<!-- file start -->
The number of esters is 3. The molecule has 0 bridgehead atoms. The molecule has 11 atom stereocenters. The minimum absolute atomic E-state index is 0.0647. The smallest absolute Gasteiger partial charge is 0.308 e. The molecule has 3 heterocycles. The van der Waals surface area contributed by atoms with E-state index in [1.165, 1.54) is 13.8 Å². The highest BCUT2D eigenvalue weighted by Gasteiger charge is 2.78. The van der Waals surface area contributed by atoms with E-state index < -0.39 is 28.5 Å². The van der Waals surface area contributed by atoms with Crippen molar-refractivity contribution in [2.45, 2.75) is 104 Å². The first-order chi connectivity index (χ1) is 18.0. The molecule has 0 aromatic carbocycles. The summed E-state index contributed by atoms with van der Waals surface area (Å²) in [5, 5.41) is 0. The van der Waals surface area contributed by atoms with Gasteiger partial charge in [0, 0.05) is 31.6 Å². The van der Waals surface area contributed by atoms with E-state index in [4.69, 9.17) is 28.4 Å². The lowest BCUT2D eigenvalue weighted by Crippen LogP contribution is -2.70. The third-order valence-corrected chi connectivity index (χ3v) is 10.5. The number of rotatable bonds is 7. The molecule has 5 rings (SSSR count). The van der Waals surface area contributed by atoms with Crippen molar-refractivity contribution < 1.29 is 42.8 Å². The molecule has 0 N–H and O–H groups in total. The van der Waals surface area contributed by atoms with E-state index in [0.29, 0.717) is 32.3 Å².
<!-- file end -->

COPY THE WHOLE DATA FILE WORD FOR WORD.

The number of esters is 3. The molecule has 0 bridgehead atoms. The molecule has 11 atom stereocenters. The minimum absolute atomic E-state index is 0.0647. The smallest absolute Gasteiger partial charge is 0.308 e. The molecule has 3 heterocycles. The van der Waals surface area contributed by atoms with E-state index in [1.165, 1.54) is 13.8 Å². The highest BCUT2D eigenvalue weighted by Gasteiger charge is 2.78. The van der Waals surface area contributed by atoms with E-state index < -0.39 is 28.5 Å². The van der Waals surface area contributed by atoms with Crippen molar-refractivity contribution in [2.45, 2.75) is 104 Å². The first-order chi connectivity index (χ1) is 18.0. The molecule has 0 aromatic carbocycles. The summed E-state index contributed by atoms with van der Waals surface area (Å²) in [5, 5.41) is 0. The van der Waals surface area contributed by atoms with Gasteiger partial charge in [0, 0.05) is 31.6 Å². The van der Waals surface area contributed by atoms with E-state index in [4.69, 9.17) is 28.4 Å². The lowest BCUT2D eigenvalue weighted by Crippen LogP contribution is -2.70. The third-order valence-corrected chi connectivity index (χ3v) is 10.5. The number of rotatable bonds is 7. The molecule has 5 rings (SSSR count). The van der Waals surface area contributed by atoms with Crippen molar-refractivity contribution < 1.29 is 42.8 Å². The molecule has 0 N–H and O–H groups in total. The van der Waals surface area contributed by atoms with E-state index in [0.29, 0.717) is 32.3 Å².